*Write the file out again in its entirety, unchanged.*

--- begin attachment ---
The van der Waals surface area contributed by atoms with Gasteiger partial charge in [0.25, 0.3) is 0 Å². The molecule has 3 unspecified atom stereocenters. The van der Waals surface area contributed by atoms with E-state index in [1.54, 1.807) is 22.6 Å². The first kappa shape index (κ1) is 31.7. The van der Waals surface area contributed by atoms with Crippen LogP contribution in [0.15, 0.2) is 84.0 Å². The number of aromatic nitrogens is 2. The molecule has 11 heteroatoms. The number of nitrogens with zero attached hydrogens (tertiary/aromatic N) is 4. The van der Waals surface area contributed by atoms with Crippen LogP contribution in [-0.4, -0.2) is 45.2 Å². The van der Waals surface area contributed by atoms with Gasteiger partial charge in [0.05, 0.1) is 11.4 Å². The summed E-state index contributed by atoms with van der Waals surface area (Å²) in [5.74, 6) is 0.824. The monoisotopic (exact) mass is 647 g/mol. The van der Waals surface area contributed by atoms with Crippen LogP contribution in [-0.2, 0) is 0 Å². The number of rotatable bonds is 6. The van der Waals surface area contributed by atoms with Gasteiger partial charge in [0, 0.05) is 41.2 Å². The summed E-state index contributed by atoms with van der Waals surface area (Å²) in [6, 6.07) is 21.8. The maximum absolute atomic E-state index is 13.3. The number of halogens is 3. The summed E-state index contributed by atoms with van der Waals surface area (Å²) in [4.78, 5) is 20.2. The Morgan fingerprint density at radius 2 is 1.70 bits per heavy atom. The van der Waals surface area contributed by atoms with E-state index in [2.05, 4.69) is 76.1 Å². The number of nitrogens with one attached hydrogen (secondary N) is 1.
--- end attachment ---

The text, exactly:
The van der Waals surface area contributed by atoms with Gasteiger partial charge in [0.25, 0.3) is 0 Å². The molecule has 3 unspecified atom stereocenters. The van der Waals surface area contributed by atoms with E-state index in [1.54, 1.807) is 22.6 Å². The first kappa shape index (κ1) is 31.7. The van der Waals surface area contributed by atoms with Crippen LogP contribution in [0.15, 0.2) is 84.0 Å². The number of aromatic nitrogens is 2. The molecule has 11 heteroatoms. The number of nitrogens with zero attached hydrogens (tertiary/aromatic N) is 4. The van der Waals surface area contributed by atoms with Crippen LogP contribution in [-0.4, -0.2) is 45.2 Å². The van der Waals surface area contributed by atoms with Gasteiger partial charge in [0.05, 0.1) is 11.4 Å². The summed E-state index contributed by atoms with van der Waals surface area (Å²) in [5.74, 6) is 0.824. The monoisotopic (exact) mass is 647 g/mol. The van der Waals surface area contributed by atoms with Crippen LogP contribution in [-0.2, 0) is 0 Å². The number of rotatable bonds is 6. The van der Waals surface area contributed by atoms with Gasteiger partial charge in [0, 0.05) is 41.2 Å². The summed E-state index contributed by atoms with van der Waals surface area (Å²) in [6, 6.07) is 21.8. The maximum absolute atomic E-state index is 13.3. The number of halogens is 3. The summed E-state index contributed by atoms with van der Waals surface area (Å²) in [4.78, 5) is 20.2. The Morgan fingerprint density at radius 2 is 1.70 bits per heavy atom. The van der Waals surface area contributed by atoms with E-state index in [2.05, 4.69) is 76.1 Å². The number of nitrogens with one attached hydrogen (secondary N) is 1.